'im_ToV = Button(imSCWin, width=36, height=2, text=Tales of Vesperia, command=btn_press("Tales of Vesperia")).grid(row=2, column=0)'
]

the text writes perfectly, but now,
how do I turn strings into usable code??

0

KK trying something different...

the command for the button executed each time the button was created...
so I've changed the code and now I've written a list of preconfigured buttons:

[
'im_melee = Button(imSCWin, width=36, height=2, text=Melee, command=btn_press("Melee")).grid(row=1, column=0)'
,
'im_ToV = Button(imSCWin, width=36, height=2, text=Tales of Vesperia, command=btn_press("Tales of Vesperia")).grid(row=2, column=0)'
]

the text writes perfectly, but now,
how do I turn strings into usable code??

found a solution...
simply use exec() for each list value

for btn in list:
exec(btn)

that should work perfectly

EDIT:
well...
fat chance of that workin out >:/

it still sets imSC to the last button name

I need some help here

I'll put my code back to the way it was...
since this is basically just a longer way of doing the same thing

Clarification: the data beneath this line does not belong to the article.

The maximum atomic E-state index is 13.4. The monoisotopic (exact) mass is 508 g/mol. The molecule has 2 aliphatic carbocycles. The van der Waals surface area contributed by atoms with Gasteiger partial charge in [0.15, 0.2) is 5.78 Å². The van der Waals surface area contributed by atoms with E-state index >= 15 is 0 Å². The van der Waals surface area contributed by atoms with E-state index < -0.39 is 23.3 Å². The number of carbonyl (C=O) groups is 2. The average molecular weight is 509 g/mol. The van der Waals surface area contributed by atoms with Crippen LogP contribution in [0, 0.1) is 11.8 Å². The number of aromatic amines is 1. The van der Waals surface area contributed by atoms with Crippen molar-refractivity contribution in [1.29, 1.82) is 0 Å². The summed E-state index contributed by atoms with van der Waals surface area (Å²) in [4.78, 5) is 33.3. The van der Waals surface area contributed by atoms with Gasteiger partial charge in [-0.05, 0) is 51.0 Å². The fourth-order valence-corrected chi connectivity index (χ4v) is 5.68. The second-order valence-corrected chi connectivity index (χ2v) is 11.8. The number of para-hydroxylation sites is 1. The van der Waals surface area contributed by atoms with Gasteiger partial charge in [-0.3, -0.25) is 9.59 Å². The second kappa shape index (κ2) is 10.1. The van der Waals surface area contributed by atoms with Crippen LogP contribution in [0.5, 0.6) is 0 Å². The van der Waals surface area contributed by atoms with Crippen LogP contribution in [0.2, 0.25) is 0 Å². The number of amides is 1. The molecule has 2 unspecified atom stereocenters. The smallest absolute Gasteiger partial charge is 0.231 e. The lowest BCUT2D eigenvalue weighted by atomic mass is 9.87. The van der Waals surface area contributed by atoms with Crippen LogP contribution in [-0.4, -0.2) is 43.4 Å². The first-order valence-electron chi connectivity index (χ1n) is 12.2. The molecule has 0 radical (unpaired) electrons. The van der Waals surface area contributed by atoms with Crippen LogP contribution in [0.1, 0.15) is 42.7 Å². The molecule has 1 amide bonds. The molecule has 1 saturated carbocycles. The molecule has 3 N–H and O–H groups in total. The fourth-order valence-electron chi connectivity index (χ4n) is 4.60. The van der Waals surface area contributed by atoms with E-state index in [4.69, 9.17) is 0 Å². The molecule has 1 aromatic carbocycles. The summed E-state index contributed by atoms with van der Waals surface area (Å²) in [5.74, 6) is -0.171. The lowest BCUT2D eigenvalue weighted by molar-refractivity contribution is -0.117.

Edited by DarkPikachu: n/a

0

How about simple eval, thouqh I doubt have dynamic code, why not only import the relevant plugin?

0

How about simple eval, thouqh I doubt have dynamic code, why not only import the relevant plugin?

this was discussed before I believe >_>

but I've already gotten all the plugins to import...
thanx to you actually ;)

but now...
there's really not a good safety check between the 'dat' formats of:
Melee
Tales of Vesperia
^(a seperate plugin for each game)

thus I had to implement a button window that appears after selecting your file
(if there are 2 or more plugins associated with that file type)

so yea...
everything works perfectly...
the buttons show...
but now I need to set a var, and destroy the window when clicking the button...

vars to set:
imSC = '' #import format (Safety Check)
exSC = '' #export format (Safety Check)
^(a window appears for each)

I can take a screenshot of the buttons if you like :)

EDIT:
the error:
the command for the button initiates as it's created...

how can I initialize the commands when I click the button??

Edited by DarkPikachu: n/a

0

uugh...
quick help on something here:

how do I read and apply the transparency of the IA8 format without getting this:
ValueError: chr() arg not in range(256)

I've tried using 'value = (1-alpha)*BG + alpha*color'

but from some numbers:
BG = 204 #153 as alt (tile BG)
color = 0 #black
alpha = 56

value = -11423

C = chr(value).encode('hex') #what the number is for and how it's used:
print '#' + (C*3) #B/W image


and also...
I need some help on getting my buttons to work :/
I've had to put my project on hold because of 0% feedback

0

uugh...
quick help on something here:

how do I read and apply the transparency of the IA8 format without getting this: